There are two ways to handle this.
The most common way is simply to assume some form of set theory in the metatheory, e.g. ZFC. Then you can use all the normal semantic and model-theoretic methods that you are used to. The advantages of this method are that it matches the way that mathematicians actually think about things, and that it allows us to use all the theorems we're used to.
Another option is to reinterpret claims made in the metatheory as syntactic claims. For example, the claim "the model must be infinite" can be reinterpreted to mean that the theory itself (!) proves each of the sentences
$$ \lnot (\exists c_0) (\forall x) (x = c_0) $$
$$ \lnot (\exists c_0, c_1) (\forall x) (x = c_0 \lor x = c_1) $$
$$ \lnot (\exists c_0, c_1, c_2) (\forall x) (x = c_0 \lor x = c_1 \lor c = c_2) $$
and more generally, for each $k > 0$,
\lnot (\exists c_0, \ldots, c_k ) (\forall x) (x = c_0 \lor \cdots \lor c = c_k) $$
The fact that each of these sentences is provable in the theory can be verified using a very weak metatheory. There's a simple and uniform way, for any fixed $k$, to generate a proof from your two axioms for that particular $k$.
This reinterpretation process is well known to logicians, and it can be applied very generally. The main limitation is whether the property in question can be stated in the language of the theory itself (possibly as an infinite set of sentences, as with the example above).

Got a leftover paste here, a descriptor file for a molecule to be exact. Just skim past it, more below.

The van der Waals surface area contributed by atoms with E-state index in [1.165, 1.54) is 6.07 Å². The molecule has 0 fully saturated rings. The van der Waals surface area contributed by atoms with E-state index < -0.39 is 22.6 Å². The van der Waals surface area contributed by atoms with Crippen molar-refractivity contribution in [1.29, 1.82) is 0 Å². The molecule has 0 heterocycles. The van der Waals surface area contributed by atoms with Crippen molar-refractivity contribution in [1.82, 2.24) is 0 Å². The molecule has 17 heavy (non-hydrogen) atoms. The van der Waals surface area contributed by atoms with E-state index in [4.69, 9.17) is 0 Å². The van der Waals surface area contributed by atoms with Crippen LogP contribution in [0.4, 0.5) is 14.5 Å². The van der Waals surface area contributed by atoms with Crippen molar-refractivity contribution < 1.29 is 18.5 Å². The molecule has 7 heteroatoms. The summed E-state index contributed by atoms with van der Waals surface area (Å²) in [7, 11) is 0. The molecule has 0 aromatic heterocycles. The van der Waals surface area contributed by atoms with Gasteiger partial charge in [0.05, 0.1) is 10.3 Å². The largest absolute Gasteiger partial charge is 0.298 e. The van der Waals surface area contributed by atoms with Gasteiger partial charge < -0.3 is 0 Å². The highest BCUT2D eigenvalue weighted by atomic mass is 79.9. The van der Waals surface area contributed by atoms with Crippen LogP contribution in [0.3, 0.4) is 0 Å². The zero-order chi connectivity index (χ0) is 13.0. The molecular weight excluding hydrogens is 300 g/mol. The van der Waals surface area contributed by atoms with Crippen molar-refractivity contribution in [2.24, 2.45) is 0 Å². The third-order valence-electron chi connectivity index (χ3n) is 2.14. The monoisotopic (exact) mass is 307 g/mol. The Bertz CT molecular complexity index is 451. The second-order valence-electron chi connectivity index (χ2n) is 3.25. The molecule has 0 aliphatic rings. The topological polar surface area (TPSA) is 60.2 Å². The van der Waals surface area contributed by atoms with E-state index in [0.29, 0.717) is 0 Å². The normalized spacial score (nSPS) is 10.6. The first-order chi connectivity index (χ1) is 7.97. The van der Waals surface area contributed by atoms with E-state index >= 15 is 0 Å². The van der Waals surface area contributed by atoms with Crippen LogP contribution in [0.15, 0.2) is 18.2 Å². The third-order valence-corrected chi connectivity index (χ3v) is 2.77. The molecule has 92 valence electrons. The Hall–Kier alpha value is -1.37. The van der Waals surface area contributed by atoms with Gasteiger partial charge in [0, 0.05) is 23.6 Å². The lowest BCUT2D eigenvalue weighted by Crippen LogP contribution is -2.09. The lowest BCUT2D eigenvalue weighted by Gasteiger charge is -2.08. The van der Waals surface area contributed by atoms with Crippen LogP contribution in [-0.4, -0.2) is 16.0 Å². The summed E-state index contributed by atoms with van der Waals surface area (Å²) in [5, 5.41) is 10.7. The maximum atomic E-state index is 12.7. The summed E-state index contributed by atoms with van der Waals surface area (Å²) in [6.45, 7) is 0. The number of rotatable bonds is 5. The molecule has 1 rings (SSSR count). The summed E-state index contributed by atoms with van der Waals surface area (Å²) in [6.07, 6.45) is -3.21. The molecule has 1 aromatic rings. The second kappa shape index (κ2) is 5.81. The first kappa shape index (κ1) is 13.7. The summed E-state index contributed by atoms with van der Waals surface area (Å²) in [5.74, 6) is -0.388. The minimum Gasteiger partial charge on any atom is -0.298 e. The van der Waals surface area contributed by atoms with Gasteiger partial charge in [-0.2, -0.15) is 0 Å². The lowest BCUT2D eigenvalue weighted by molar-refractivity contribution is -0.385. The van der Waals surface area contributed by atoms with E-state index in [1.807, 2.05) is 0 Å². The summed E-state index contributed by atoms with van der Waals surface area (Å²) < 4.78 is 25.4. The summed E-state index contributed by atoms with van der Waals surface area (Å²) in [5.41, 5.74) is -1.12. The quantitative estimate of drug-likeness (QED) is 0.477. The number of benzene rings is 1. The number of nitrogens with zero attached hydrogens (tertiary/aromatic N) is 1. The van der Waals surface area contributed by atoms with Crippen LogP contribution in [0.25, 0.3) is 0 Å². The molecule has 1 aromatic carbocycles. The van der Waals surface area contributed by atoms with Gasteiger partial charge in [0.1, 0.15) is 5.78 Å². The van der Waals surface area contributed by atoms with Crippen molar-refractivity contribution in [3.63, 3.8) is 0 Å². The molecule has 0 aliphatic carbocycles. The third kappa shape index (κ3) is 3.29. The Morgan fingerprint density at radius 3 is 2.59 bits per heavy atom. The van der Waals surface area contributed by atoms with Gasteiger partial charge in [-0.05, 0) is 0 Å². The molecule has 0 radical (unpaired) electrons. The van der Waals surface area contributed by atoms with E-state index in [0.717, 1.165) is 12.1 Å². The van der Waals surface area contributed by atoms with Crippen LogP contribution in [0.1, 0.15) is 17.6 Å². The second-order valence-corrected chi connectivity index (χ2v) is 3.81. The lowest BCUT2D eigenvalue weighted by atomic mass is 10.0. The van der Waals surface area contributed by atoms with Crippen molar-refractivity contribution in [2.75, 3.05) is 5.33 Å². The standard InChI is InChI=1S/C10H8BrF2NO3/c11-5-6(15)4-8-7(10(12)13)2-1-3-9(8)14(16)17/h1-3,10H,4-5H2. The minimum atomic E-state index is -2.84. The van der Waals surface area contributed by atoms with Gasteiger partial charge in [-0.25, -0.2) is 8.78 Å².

Gödel's completeness theorem says that if a sentence in the language of a theory is true (semantically) in every model of the theory, then that sentence is provable (syntactically) within the theory itself. So we could, if we wanted, ignore the "true" part in those cases and focus just on the "provable" part. The cost of doing that is that it arguably misses the point, since we usually think semantically about models, and that it does not apply to properties of models that cannot be expressed within the language of the theory itself.
Because this reinterpretation process is usually very routine, it's rare for logicians to bother to mention it, even though we're well aware it could be done. We just write in the normal model-theoretic (set theoretic) way unless there is a particular reason that we need to focus on the syntactic interpretation.